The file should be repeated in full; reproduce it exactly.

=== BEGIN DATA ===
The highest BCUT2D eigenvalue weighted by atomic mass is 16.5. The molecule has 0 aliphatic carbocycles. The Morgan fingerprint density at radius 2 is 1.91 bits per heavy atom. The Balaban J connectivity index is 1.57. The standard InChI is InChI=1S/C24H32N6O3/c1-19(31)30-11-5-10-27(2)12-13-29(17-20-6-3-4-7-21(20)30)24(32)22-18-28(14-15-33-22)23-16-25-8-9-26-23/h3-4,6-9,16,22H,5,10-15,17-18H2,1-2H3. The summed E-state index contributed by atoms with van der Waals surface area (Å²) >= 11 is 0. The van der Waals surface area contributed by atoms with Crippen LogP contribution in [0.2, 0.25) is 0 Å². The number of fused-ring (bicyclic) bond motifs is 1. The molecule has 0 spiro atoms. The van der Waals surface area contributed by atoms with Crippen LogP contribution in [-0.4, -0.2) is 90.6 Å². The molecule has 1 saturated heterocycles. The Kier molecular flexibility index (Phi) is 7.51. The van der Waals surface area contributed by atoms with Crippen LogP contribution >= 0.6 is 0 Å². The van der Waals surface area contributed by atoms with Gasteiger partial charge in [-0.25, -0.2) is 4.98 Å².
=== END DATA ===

The highest BCUT2D eigenvalue weighted by atomic mass is 16.5. The molecule has 0 aliphatic carbocycles. The Morgan fingerprint density at radius 2 is 1.91 bits per heavy atom. The Balaban J connectivity index is 1.57. The standard InChI is InChI=1S/C24H32N6O3/c1-19(31)30-11-5-10-27(2)12-13-29(17-20-6-3-4-7-21(20)30)24(32)22-18-28(14-15-33-22)23-16-25-8-9-26-23/h3-4,6-9,16,22H,5,10-15,17-18H2,1-2H3. The summed E-state index contributed by atoms with van der Waals surface area (Å²) >= 11 is 0. The van der Waals surface area contributed by atoms with Crippen LogP contribution in [0.2, 0.25) is 0 Å². The number of fused-ring (bicyclic) bond motifs is 1. The molecule has 0 spiro atoms. The van der Waals surface area contributed by atoms with Crippen LogP contribution in [-0.4, -0.2) is 90.6 Å². The molecule has 1 saturated heterocycles. The Kier molecular flexibility index (Phi) is 7.51. The van der Waals surface area contributed by atoms with Crippen LogP contribution >= 0.6 is 0 Å². The van der Waals surface area contributed by atoms with Gasteiger partial charge in [-0.25, -0.2) is 4.98 Å².